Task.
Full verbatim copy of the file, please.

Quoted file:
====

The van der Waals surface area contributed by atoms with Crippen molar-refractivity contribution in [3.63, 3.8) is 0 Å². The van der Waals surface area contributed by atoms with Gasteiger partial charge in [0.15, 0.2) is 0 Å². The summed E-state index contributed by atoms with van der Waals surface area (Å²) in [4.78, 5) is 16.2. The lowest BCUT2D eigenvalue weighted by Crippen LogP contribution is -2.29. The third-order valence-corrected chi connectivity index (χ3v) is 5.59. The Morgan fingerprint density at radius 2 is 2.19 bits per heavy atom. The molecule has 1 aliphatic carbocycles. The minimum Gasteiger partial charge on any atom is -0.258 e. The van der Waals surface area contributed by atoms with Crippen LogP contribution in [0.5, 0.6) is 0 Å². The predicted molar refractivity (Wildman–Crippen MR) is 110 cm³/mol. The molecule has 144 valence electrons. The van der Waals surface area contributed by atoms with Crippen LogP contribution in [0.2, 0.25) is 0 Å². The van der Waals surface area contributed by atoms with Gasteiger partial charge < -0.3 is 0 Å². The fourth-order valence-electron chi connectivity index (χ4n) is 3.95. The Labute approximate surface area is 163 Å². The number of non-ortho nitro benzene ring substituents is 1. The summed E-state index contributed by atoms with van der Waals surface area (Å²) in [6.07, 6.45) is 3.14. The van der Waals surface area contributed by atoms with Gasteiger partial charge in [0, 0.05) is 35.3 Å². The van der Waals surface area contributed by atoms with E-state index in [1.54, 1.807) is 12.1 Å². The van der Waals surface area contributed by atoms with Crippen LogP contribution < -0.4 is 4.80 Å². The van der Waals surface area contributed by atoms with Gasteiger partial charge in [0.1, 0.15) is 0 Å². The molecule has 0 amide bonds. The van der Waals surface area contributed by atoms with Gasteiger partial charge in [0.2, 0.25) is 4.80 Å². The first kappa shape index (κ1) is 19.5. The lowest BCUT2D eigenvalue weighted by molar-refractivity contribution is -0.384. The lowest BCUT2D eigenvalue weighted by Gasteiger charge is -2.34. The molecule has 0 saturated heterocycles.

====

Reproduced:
The van der Waals surface area contributed by atoms with Crippen molar-refractivity contribution in [3.63, 3.8) is 0 Å². The van der Waals surface area contributed by atoms with Gasteiger partial charge in [0.15, 0.2) is 0 Å². The summed E-state index contributed by atoms with van der Waals surface area (Å²) in [4.78, 5) is 16.2. The lowest BCUT2D eigenvalue weighted by Crippen LogP contribution is -2.29. The third-order valence-corrected chi connectivity index (χ3v) is 5.59. The Morgan fingerprint density at radius 2 is 2.19 bits per heavy atom. The molecule has 1 aliphatic carbocycles. The minimum Gasteiger partial charge on any atom is -0.258 e. The van der Waals surface area contributed by atoms with Crippen LogP contribution in [0.5, 0.6) is 0 Å². The predicted molar refractivity (Wildman–Crippen MR) is 110 cm³/mol. The molecule has 144 valence electrons. The van der Waals surface area contributed by atoms with Crippen LogP contribution in [0.2, 0.25) is 0 Å². The van der Waals surface area contributed by atoms with Gasteiger partial charge < -0.3 is 0 Å². The fourth-order valence-electron chi connectivity index (χ4n) is 3.95. The Labute approximate surface area is 163 Å². The number of non-ortho nitro benzene ring substituents is 1. The summed E-state index contributed by atoms with van der Waals surface area (Å²) in [6.07, 6.45) is 3.14. The van der Waals surface area contributed by atoms with Gasteiger partial charge in [0, 0.05) is 35.3 Å². The van der Waals surface area contributed by atoms with E-state index in [1.54, 1.807) is 12.1 Å². The van der Waals surface area contributed by atoms with Crippen LogP contribution < -0.4 is 4.80 Å². The van der Waals surface area contributed by atoms with Gasteiger partial charge in [0.1, 0.15) is 0 Å². The molecule has 0 amide bonds. The van der Waals surface area contributed by atoms with Gasteiger partial charge in [0.2, 0.25) is 4.80 Å². The first kappa shape index (κ1) is 19.5. The lowest BCUT2D eigenvalue weighted by molar-refractivity contribution is -0.384. The lowest BCUT2D eigenvalue weighted by Gasteiger charge is -2.34. The molecule has 0 saturated heterocycles.